From the Darkness Right Under Our Feet
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From the Darkness Right Under Our Feet

4.5 of 5 stars 4.50  ·  rating details  ·  30 ratings  ·  9 reviews
“Place is a character in Patrick Michael Finn’s fiction. It's almost as if the setting, like the working-class characters who people his stories, has an ethnicity. The characters try to go on with their lives while the place broods and mourns around them. And all the while the narratives driven by credible psychological pressure grow increasingly threatening until the eleg...more
Paperback, 220 pages
Published July 26th 2011 by Black Lawrence Press (first published March 1st 2011)
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Adrian Young
This is, bar none, of the best story collections I've read in the past 5 years. Atmosphere, compassion, extreme lyrical beauty along the lines of Barry Hannah and Dennis Johnson, and ample restraint where restraint need be shown. And not only do the stories lodge in your mind individually, but also as a kind of cumulus cloud cover that sheds, along its margins, just the faintest glow of ambient light. Patrick Michael Finn is the real thing, y'all. Misfortune belongs to anyone, anywhere, who hasn...more
Good story collection, but it is pretty brutal stuff. I don't think the city of Joliet is going to adopt this book for any kind of "community reads" program anytime soon. That said, Finn is a writer to watch for me. I recommend it, but my guess would be this collection isn't going to be for everybody.
'What do the simple folk do?' Patrick Michael Finn Tells Us

Now and then along comes a writer of short stories or novels that reacquaint us with the interstices of the middle of this country, pulling our attention away from the Coasts where the media force feed us the tales of rehab, violence, misbehavior and degrading lives of movie stars and performers and the absurd antics of the buffoons on the Hill and on Wall Street until breathing in is sour tainted. Patrick Michael Finn instead focuses on...more
This is a brutally honest (emphasis on brutal) collection of short stories about working class characters living on the margins of society in 1980s Joilet, Ill. The author portrays a world that most people ignore because it is too painful to think about, but it is the kind of nightmare life faced by many who are crushed by overwhelming challenges and human cruelty and is worthy of attention. For better or worse, some of these stories will be in my head for a long time.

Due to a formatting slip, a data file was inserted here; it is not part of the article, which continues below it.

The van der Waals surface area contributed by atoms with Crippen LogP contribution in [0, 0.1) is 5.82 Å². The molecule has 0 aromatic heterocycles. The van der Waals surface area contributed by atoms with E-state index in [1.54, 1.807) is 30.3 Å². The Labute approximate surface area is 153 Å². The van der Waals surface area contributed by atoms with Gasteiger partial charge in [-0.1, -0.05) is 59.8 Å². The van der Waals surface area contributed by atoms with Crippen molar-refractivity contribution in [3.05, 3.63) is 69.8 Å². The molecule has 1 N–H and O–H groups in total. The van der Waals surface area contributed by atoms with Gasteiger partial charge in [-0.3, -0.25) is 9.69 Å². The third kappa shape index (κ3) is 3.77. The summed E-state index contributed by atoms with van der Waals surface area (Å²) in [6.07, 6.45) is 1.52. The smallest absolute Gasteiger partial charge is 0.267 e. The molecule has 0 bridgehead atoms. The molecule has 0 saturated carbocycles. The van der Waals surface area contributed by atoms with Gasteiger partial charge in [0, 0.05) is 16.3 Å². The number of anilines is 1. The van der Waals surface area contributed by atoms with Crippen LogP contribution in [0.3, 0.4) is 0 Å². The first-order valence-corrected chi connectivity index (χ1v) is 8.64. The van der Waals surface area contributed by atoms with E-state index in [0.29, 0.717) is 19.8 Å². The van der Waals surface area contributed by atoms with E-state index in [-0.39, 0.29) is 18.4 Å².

Fred Pelzer
This is the first book in a while that I didn't finish. The unrelenting destruction of these characters' lives was too oppressive for me. I loved Knockemstiff, another short story collection set in the midwest where there's always another shoe waiting to drop. But after reading "Shitty Sheila," a few dozen pages of a woman self-destructing where I wasn't affected, wasn't moved, just was waiting for the suffering to be over - this felt like misery=artfulness, like the idea that literary fiction r...more
A collection of eight gritty, often depressing stories set in Joliet, Illinois. Five of the stories have a child or adolescent narrator, which is not my favorite vantage point in fiction. But the stories are very well written, and I would definitely read more by Finn. He captures the essence of life grinding working class people down.
Not for the faint of heart. Not for the easily offended nor even the sometimes-offended. This is rough stuff. But it is excellent writing. Great storytelling. These stories will stay in my memory for a very long time.
Solid collection of Joliet stories about teenagers, and adults who never quite grew up. Repeatedly hits you in the gut, and often the heart.
I found this to be very underwhelming. Everything here I feel I've read many times before, only better.
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